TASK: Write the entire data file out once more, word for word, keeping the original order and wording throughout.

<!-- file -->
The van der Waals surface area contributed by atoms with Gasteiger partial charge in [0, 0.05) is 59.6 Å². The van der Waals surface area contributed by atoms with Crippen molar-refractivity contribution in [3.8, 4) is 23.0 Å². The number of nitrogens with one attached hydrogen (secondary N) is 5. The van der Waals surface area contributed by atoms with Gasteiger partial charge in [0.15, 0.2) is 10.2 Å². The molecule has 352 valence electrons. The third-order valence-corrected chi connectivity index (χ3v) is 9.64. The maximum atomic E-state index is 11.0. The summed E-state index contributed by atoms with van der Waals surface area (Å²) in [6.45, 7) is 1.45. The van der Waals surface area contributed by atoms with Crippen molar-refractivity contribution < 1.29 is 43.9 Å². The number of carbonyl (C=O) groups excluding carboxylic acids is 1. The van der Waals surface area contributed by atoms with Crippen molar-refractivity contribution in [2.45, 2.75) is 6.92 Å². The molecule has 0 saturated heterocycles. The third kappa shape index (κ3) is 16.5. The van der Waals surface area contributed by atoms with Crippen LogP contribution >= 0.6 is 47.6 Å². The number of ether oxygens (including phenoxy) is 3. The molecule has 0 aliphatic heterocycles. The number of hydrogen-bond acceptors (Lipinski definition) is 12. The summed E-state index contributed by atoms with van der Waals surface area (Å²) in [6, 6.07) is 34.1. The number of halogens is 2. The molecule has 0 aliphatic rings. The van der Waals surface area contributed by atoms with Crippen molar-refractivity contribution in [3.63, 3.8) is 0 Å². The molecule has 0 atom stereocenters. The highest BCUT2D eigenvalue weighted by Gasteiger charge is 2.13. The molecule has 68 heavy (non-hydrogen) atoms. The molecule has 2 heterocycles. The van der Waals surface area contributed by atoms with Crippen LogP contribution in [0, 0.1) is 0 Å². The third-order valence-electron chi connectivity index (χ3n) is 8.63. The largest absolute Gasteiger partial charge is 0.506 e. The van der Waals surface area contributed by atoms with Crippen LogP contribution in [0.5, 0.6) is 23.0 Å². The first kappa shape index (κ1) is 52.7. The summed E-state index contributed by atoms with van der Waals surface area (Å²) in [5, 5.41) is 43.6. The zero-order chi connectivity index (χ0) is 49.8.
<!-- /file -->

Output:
The van der Waals surface area contributed by atoms with Gasteiger partial charge in [0, 0.05) is 59.6 Å². The van der Waals surface area contributed by atoms with Crippen molar-refractivity contribution in [3.8, 4) is 23.0 Å². The number of nitrogens with one attached hydrogen (secondary N) is 5. The van der Waals surface area contributed by atoms with Gasteiger partial charge in [0.15, 0.2) is 10.2 Å². The molecule has 352 valence electrons. The third-order valence-corrected chi connectivity index (χ3v) is 9.64. The maximum atomic E-state index is 11.0. The summed E-state index contributed by atoms with van der Waals surface area (Å²) in [6.45, 7) is 1.45. The van der Waals surface area contributed by atoms with Crippen molar-refractivity contribution < 1.29 is 43.9 Å². The number of carbonyl (C=O) groups excluding carboxylic acids is 1. The van der Waals surface area contributed by atoms with Crippen molar-refractivity contribution in [2.45, 2.75) is 6.92 Å². The molecule has 0 saturated heterocycles. The third kappa shape index (κ3) is 16.5. The van der Waals surface area contributed by atoms with Crippen LogP contribution >= 0.6 is 47.6 Å². The number of ether oxygens (including phenoxy) is 3. The molecule has 0 aliphatic heterocycles. The number of hydrogen-bond acceptors (Lipinski definition) is 12. The summed E-state index contributed by atoms with van der Waals surface area (Å²) in [6, 6.07) is 34.1. The number of halogens is 2. The molecule has 0 aliphatic rings. The van der Waals surface area contributed by atoms with Crippen molar-refractivity contribution in [3.63, 3.8) is 0 Å². The molecule has 0 atom stereocenters. The highest BCUT2D eigenvalue weighted by Gasteiger charge is 2.13. The molecule has 68 heavy (non-hydrogen) atoms. The molecule has 2 heterocycles. The van der Waals surface area contributed by atoms with Crippen LogP contribution in [0, 0.1) is 0 Å². The third-order valence-electron chi connectivity index (χ3n) is 8.63. The largest absolute Gasteiger partial charge is 0.506 e. The van der Waals surface area contributed by atoms with Crippen LogP contribution in [0.5, 0.6) is 23.0 Å². The first kappa shape index (κ1) is 52.7. The summed E-state index contributed by atoms with van der Waals surface area (Å²) in [5, 5.41) is 43.6. The zero-order chi connectivity index (χ0) is 49.8.